So watch this when you have a chance, and remember you will be quizzed on it (2/15) before we start class discussions.

Captions Matter

I’m repeating it again: for your Features assignment (and ALL your shooting assignments, for that matter), make sure you gather enough information for complete AP Style captions to accompany your photos. It’s mandatory!

Over on Mark Johnson’s Visual Journalism blog, he explains the importance of captions: Captions Matter

Without captions, it’s just photography, not photojournalism.

The linked article specifically addresses making photographs of people who are grieving, which is one of the hardest tasks for a photojournalist. But the sentiments expressed really apply to any situation. Never assume people won’t talk to you, even in the most traumatic circumstances.

Mark chose one quote to feature. I choose another, by Kenny Irby of the Poynter Institute:

“Irby says there are two benefits when photographers introduce themselves and interact with their subjects. One is that they can obtain accurate caption information — which ultimately adds more meaning, value and credibility to the photo for the reader. The other is that it can make the experience of being photographed more rewarding for the subject — even in a moment of extreme grief.”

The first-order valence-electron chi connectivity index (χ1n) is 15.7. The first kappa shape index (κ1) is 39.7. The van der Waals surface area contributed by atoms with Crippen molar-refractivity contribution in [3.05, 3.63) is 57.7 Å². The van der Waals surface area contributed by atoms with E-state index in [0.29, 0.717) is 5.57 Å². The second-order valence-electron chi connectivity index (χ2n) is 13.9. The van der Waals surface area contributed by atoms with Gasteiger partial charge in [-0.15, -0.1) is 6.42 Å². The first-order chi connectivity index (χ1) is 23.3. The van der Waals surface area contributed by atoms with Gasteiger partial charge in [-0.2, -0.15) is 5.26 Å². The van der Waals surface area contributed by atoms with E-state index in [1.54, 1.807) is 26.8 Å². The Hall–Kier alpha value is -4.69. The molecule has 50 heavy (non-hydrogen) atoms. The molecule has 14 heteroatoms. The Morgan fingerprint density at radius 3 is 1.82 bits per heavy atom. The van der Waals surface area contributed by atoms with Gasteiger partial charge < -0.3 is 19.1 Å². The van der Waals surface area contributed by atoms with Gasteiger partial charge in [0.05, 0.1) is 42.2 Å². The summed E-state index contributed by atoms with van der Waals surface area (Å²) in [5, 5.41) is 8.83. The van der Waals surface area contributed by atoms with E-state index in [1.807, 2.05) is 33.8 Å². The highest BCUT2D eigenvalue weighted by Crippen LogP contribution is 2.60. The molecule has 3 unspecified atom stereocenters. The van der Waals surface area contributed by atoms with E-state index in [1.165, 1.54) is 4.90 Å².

When you express interest in another person, he or she is less likely to feel violated or spied-upon. We are not voyeurs or paparazzi.

There are many reasons that complete captions accompanying your photographs are a basic professional standard. It’s not an arbitrary formality.

One of the greatest qualities of photography is the ability to help viewers connect with the subjects depicted in photographs. And if that is your goal, it’s difficult to achieve if you – the photographer – do not connect with your subjects. And simply talking to them and recording their information is one of the easiest ways to do this.

Be a journalist, no matter what medium you choose to communicate with!